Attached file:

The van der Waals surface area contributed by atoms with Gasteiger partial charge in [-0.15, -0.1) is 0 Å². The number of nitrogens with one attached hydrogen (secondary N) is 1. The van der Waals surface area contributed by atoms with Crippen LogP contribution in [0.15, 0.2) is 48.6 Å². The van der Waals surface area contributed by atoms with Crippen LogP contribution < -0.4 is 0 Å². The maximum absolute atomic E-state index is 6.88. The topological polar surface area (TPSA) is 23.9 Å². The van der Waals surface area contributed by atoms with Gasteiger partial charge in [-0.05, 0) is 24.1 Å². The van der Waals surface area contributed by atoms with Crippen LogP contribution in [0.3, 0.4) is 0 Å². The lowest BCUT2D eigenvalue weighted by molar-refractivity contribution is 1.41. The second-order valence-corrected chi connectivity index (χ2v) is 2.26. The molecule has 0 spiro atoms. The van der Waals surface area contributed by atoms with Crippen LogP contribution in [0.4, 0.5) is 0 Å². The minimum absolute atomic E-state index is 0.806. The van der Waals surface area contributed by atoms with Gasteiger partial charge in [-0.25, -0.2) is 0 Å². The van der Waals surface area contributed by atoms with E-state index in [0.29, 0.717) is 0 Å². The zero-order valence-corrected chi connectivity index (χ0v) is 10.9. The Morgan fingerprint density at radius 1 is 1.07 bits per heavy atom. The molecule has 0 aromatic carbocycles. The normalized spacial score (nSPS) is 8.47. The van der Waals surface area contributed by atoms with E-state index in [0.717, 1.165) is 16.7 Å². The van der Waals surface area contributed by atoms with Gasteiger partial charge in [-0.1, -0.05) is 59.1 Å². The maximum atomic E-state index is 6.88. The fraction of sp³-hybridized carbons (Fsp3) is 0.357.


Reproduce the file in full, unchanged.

The van der Waals surface area contributed by atoms with Gasteiger partial charge in [-0.15, -0.1) is 0 Å². The number of nitrogens with one attached hydrogen (secondary N) is 1. The van der Waals surface area contributed by atoms with Crippen LogP contribution in [0.15, 0.2) is 48.6 Å². The van der Waals surface area contributed by atoms with Crippen LogP contribution < -0.4 is 0 Å². The maximum absolute atomic E-state index is 6.88. The topological polar surface area (TPSA) is 23.9 Å². The van der Waals surface area contributed by atoms with Gasteiger partial charge in [-0.05, 0) is 24.1 Å². The van der Waals surface area contributed by atoms with Crippen LogP contribution in [0.3, 0.4) is 0 Å². The lowest BCUT2D eigenvalue weighted by molar-refractivity contribution is 1.41. The second-order valence-corrected chi connectivity index (χ2v) is 2.26. The molecule has 0 spiro atoms. The van der Waals surface area contributed by atoms with Crippen LogP contribution in [0.4, 0.5) is 0 Å². The minimum absolute atomic E-state index is 0.806. The van der Waals surface area contributed by atoms with Gasteiger partial charge in [-0.25, -0.2) is 0 Å². The van der Waals surface area contributed by atoms with E-state index in [0.29, 0.717) is 0 Å². The zero-order valence-corrected chi connectivity index (χ0v) is 10.9. The Morgan fingerprint density at radius 1 is 1.07 bits per heavy atom. The molecule has 0 aromatic carbocycles. The normalized spacial score (nSPS) is 8.47. The van der Waals surface area contributed by atoms with E-state index in [0.717, 1.165) is 16.7 Å². The van der Waals surface area contributed by atoms with Gasteiger partial charge in [-0.1, -0.05) is 59.1 Å². The maximum atomic E-state index is 6.88. The fraction of sp³-hybridized carbons (Fsp3) is 0.357.